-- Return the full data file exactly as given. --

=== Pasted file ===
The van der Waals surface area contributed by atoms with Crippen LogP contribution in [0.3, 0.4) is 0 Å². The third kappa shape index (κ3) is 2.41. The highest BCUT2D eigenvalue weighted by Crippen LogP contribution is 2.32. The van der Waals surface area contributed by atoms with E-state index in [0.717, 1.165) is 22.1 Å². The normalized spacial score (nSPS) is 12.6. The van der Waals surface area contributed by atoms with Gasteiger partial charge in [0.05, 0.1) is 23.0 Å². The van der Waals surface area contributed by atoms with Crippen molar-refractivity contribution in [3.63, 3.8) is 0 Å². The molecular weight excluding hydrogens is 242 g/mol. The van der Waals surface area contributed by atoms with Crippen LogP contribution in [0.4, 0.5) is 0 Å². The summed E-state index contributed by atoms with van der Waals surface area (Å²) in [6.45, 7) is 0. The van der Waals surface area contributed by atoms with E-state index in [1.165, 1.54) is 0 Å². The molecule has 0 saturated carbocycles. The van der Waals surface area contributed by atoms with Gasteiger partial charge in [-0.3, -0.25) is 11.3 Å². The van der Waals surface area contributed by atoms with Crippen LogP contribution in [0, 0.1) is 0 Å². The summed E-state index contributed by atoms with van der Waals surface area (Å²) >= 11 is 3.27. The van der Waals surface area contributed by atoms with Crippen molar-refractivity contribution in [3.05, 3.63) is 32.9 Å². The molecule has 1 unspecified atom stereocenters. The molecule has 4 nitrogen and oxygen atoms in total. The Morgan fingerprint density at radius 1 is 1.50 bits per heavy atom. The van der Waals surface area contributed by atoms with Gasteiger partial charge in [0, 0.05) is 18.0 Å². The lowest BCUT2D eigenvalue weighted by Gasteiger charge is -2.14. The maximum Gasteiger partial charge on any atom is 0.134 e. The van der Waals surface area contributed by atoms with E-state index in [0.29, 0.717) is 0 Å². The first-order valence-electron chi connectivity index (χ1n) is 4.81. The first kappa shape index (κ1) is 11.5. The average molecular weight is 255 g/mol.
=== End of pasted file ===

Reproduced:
The van der Waals surface area contributed by atoms with Crippen LogP contribution in [0.3, 0.4) is 0 Å². The third kappa shape index (κ3) is 2.41. The highest BCUT2D eigenvalue weighted by Crippen LogP contribution is 2.32. The van der Waals surface area contributed by atoms with E-state index in [0.717, 1.165) is 22.1 Å². The normalized spacial score (nSPS) is 12.6. The van der Waals surface area contributed by atoms with Gasteiger partial charge in [0.05, 0.1) is 23.0 Å². The van der Waals surface area contributed by atoms with Crippen molar-refractivity contribution in [3.63, 3.8) is 0 Å². The molecular weight excluding hydrogens is 242 g/mol. The van der Waals surface area contributed by atoms with Crippen LogP contribution in [0.4, 0.5) is 0 Å². The summed E-state index contributed by atoms with van der Waals surface area (Å²) in [6.45, 7) is 0. The van der Waals surface area contributed by atoms with E-state index in [1.165, 1.54) is 0 Å². The molecule has 0 saturated carbocycles. The van der Waals surface area contributed by atoms with Gasteiger partial charge in [-0.3, -0.25) is 11.3 Å². The van der Waals surface area contributed by atoms with Crippen LogP contribution in [0, 0.1) is 0 Å². The summed E-state index contributed by atoms with van der Waals surface area (Å²) >= 11 is 3.27. The van der Waals surface area contributed by atoms with Crippen molar-refractivity contribution in [3.05, 3.63) is 32.9 Å². The molecule has 1 unspecified atom stereocenters. The molecule has 4 nitrogen and oxygen atoms in total. The Morgan fingerprint density at radius 1 is 1.50 bits per heavy atom. The van der Waals surface area contributed by atoms with Gasteiger partial charge in [0, 0.05) is 18.0 Å². The lowest BCUT2D eigenvalue weighted by Gasteiger charge is -2.14. The maximum Gasteiger partial charge on any atom is 0.134 e. The van der Waals surface area contributed by atoms with E-state index in [0.29, 0.717) is 0 Å². The first-order valence-electron chi connectivity index (χ1n) is 4.81. The first kappa shape index (κ1) is 11.5. The average molecular weight is 255 g/mol.